• Broadcast TV Product Placements Up Almost 40%
    The Nielsen Company reported that product placements for the first quarter of 2008 rose 6% on primetime programming for the 11 measured networks on broadcast. Broadcast television placements rose 39%, while cable television was essentially flat at -1%. There were 117,976 brand occurrences on cable and broadcast networks in the first three months of the year, according to Nielsen Product Placement Service. The most prevalent placement type on broadcast television was "foreground," which represented 35% of all product placements. On cable television, "wardrobe" placements were most common, accounting for 32% of all placements.
  • New Content Delivery Positioned For Growth, But Hurdles High
    According to findings of the Accenture 2008 Global Media Content Survey among more than 100 senior leaders and decision-makers in the media and entertainment industry, 70% of respondents indicated they derive some revenue today from new alternate forms of media such as downloading or watching TV programs "on demand," digital advertising, or user-generated content.
  • Teens Are Buying Less, Too
    According to "Taking Stock With Teens" research survey by Piper Jaffray, total teen spending on fashion declined nearly 20 percent on a year-to-year basis, indicating a "discretionary recession," says senior research analyst Jeff Klinefelter. The survey results, from mall research and classroom visits across the United States, as well as 4,500 online survey responses through the national DECA organization, shows that total spending trends were weakest for young men with a 15 percent year-over-year decline versus an 11 percent year-over-year decline for young women.
  • Petroleum Economics Driving Consumers To Discount Giants
    According to the April Retail Ratings Report from BIGresearch, higher gas and grocery prices coupled with an uncertain economic environment are driving more consumers to Wal-Mart for electronics, home improvement and groceries. In the Electronics category, Wal-Mart had the highest year over year growth in share of consumers that shop there most often for electronics, with 16% vs. 15%. This growth gives Wal-Mart a Consumer Equity Index of 107.15 (7.15% growth in retail share) in the April Ratings. Best Buy saw a slight decrease in share from 28.6% in April 07 to 27.7% in April 2008 making their CEI …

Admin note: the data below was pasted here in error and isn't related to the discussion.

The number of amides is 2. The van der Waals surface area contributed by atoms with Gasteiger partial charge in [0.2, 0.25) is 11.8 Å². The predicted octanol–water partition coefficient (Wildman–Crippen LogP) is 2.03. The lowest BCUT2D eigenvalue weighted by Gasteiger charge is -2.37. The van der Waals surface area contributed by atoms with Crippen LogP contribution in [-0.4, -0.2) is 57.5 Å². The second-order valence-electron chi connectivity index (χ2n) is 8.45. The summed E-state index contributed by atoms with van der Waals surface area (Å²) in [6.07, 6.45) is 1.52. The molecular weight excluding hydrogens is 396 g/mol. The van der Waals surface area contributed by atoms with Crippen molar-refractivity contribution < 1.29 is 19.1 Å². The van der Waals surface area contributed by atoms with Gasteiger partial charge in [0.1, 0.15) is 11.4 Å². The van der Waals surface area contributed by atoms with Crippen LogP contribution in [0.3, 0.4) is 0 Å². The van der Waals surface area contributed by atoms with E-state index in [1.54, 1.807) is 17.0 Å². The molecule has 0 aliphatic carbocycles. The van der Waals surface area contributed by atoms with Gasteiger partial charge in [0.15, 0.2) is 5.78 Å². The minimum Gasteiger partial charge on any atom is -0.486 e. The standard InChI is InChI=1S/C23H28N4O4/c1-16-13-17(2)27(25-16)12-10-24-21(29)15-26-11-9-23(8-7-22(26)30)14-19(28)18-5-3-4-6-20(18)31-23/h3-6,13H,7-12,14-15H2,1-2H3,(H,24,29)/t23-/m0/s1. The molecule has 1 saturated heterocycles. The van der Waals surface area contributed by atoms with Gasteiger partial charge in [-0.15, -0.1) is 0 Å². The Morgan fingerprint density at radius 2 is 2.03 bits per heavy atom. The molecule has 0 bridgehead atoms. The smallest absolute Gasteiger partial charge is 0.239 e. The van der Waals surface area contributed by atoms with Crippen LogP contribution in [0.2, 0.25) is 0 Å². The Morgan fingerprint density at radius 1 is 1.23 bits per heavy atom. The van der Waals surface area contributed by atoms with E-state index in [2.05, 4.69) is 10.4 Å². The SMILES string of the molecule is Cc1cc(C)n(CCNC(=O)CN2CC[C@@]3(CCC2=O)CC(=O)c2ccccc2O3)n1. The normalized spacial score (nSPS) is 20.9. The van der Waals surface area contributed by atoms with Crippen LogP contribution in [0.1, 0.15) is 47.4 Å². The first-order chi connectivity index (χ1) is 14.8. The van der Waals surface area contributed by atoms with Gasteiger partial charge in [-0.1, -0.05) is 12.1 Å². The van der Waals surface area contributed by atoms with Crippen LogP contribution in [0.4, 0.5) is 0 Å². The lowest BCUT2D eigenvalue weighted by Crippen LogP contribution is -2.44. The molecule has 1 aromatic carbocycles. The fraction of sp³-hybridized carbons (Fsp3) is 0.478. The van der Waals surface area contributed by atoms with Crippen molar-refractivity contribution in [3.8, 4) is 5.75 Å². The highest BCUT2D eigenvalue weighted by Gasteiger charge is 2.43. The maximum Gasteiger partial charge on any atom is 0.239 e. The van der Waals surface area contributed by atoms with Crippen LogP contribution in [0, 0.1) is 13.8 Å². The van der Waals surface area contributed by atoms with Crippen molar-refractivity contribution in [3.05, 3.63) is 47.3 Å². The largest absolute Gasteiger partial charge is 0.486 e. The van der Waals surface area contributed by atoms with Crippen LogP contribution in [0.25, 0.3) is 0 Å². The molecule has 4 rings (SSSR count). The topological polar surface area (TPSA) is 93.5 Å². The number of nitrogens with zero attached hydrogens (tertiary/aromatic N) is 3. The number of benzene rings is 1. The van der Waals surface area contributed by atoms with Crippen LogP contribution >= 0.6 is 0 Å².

• Infant Mobile Advertising Faces Significant Hurdles
    The recently published Media Analyst Screen Digest report entitled Mobile Media Advertising Opportunities..." , including an exclusive survey of GroupM's advertising agencies in 25 countries, finds that the market for rich media advertising on mobile will reach $2.79 billion by 2012, with global mobile TV advertising accounting for the lions share at $2.44 billion.
  • Women Would Sacrifice Almost Anything But Chocolate For Blogging
    A recent release of a new social media benchmark study of more than 6,000 women by BlogHer, in conjunction with Compass Partners, shows that 36.2 million women actively participate in the blogsophere every week, with 15.1 million publishing and 21.1 million reading and commenting.
  • 161 Newspapers Sliced, Diced, and Rated
    Scarborough Research, released its annual Scarborough Newspaper Audience Ratings Report, a comprehensive compendium of the weekly print, weekly website and Integrated Newspaper Audience (combined print and online) ratings for 161 newspapers in 81 Top-Tier markets. As the release points out, "the report is a valuable desktop reference tool on newspaper ratings for those involved in the planning, buying or selling of local media."
  • Sender's Reputation Relegates 1-in-4 Invited E-Mails to Junk Folder
    According to the latest email deliverability study from Lyris, Inc. nearly one out of every four permission-based email messages sent to U.S.-based ISPs lands in the junk mail folder. Slightly more than 76 percent of invited email successfully makes it to the inbox.
  • Online Shopping Frustrations Impact Store and Brand Perception
    Nearly one quarter of consumers said their biggest online shopping frustration is purchased items having no resemblance to their image on the Internet. A similar amount indicated the inability to speak to a customer service representative at an online store to address any purchasing questions or concerns was their top headache.
  • Customer Care Reputation Studied Online Before Making Purchases
    Among the initial findings of a new study, "Exploring the Link Between Customer Care and Brand Reputation in the Age of Social Media," by the Society for New Communications Research, "... there is a growing group of highly desirable consumers using social media to research companies: 25- to 55-years old, college-educated, earning $100,000+..." said Dr. Ganim Nora Barnes, senior fellow, SNCR.
« Previous EntriesNext Entries »